Gibson Factory Seizure Leaves Rockers Scratching Their Banging Heads

According to the Wall Street Journal, the U.S. Fish and Wildlife Service stormed Gibson Guitar’s factories in Memphis and Nashville last week, seizing guitars, electronic files, and pallets of wood.  The items were not seized due to any tax evasion, misappropriation of funds, or embezzlement.  Nor, presumably, were the items seized merely because Gibson’s CEO, Henry Juszkiewicz, is a prominent conservative (although that is a curious coincidence).

Instead, the Fish and Wildlife Service seized the goods because of an ongoing legal battle to determine whether Gibson’s guitars are made of illegally harvested ebony wood from protected forests in India.  If the wood was indeed procured from a protected forest, it would constitute a violation of the Lacey Import Act, which authorizes the federal government to prosecute businesses based on speculation about what foreign law might prohibit.  Gibson explained the situation well in its press release: “The Federal Department of Justice in Washington, D.C. has suggested that the use of wood from India that is not finished by Indian workers is illegal, not because of U.S. law, but because it is the Justice Department’s interpretation of a law in India. (If the same wood from the same tree was finished by Indian workers, the material would be legal.) This action was taken without the support and consent of the government in India.”  (The Lacey Act was also implicated in McNab v. United States, the infamous “lobster case” that is frequently cited by opponents of overcriminalization.)

The Lacey Act also criminalizes a failure to properly declare all flora or fauna upon import, whether the violation was intentional or not.  Not only can Gibson’s goods be seized, but the company could face fines and criminal prosecution for its violation of the Lacey Act.  Strict liability (a situation wherein criminal intent is presumed) is typically only applied to abnormally dangerous activities, but one wonders why it is abnormally dangerous – and criminal – to make a mistake on a customs form?


Gov. Beebe and Arkansas Legislature Taking on Recidivism and Prison Growth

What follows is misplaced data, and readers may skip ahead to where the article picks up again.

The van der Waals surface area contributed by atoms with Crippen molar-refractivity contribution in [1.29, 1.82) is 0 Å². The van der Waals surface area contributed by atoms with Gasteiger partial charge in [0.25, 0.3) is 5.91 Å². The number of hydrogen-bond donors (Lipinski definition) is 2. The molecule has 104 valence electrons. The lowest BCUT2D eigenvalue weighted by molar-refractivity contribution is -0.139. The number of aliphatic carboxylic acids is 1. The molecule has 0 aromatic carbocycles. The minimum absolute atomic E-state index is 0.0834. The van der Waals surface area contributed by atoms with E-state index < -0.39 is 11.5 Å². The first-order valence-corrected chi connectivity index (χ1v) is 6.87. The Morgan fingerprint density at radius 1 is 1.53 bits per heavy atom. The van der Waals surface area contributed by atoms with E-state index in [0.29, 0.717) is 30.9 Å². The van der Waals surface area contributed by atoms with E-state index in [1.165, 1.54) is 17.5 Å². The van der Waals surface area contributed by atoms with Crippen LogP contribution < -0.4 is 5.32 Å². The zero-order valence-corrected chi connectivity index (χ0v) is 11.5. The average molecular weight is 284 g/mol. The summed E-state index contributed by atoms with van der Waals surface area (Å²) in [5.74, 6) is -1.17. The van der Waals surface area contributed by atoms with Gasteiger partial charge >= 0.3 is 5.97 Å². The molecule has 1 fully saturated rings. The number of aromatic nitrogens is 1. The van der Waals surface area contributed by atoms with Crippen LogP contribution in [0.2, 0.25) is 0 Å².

Arkansas’s prison population doubled in the past two decades, and corrections costs have jumped eight hundred percent — now costing the state $353 million per annum, an all-time high.  Governor Mike Beebe recently called upon the Pew Center on the States to evaluate the problem and recommend solutions to help the ailing state.  Last week, the Pew Center released its findings and recommendations.

Pew found that Arkansas has been increasing sentence lengths for non-violent offenses consistently for the past twenty years, and it has “depart[ed] substantially from the voluntary sentencing guidelines and delay[ed] transfer of inmates to parole.”  Arkansas’s probation rate is 23% below the national average, while the state’s incarceration rate stands at 522 prisoners per 100,000 residents (compared with the national average of 502).

Following the completion’s research, the Pew Center assisted the Arkansas Working Group on Sentencing and Corrections to craft a reform strategy that could correct these problems within the corrections system.  Their meetings culminated in The Public Safety Improvement Act, which operates on a standard justice reinvestment model: money is redirected toward community-based probation and prevention programs that reduce crime and recidivism.  This leads to a decline in prison populations, which saves taxpayer dollars, and then later, a portion of this money is redirected to strengthen the programs that work best, while the poorly performing programs are eliminated.

Specifically, the act requires vastly improved data collection systems, increased accountability for probationers, an improved parole release process, expansion of electronic parole monitoring for low-level offenders, and expanded eligibility for drug court programs.  It also recommends rehabilitation of longtime drug abusers rather than keeping them imprisoned for extended periods of time.  Lastly, the act clearly states that violent and career criminals will remain in prison, where they belong.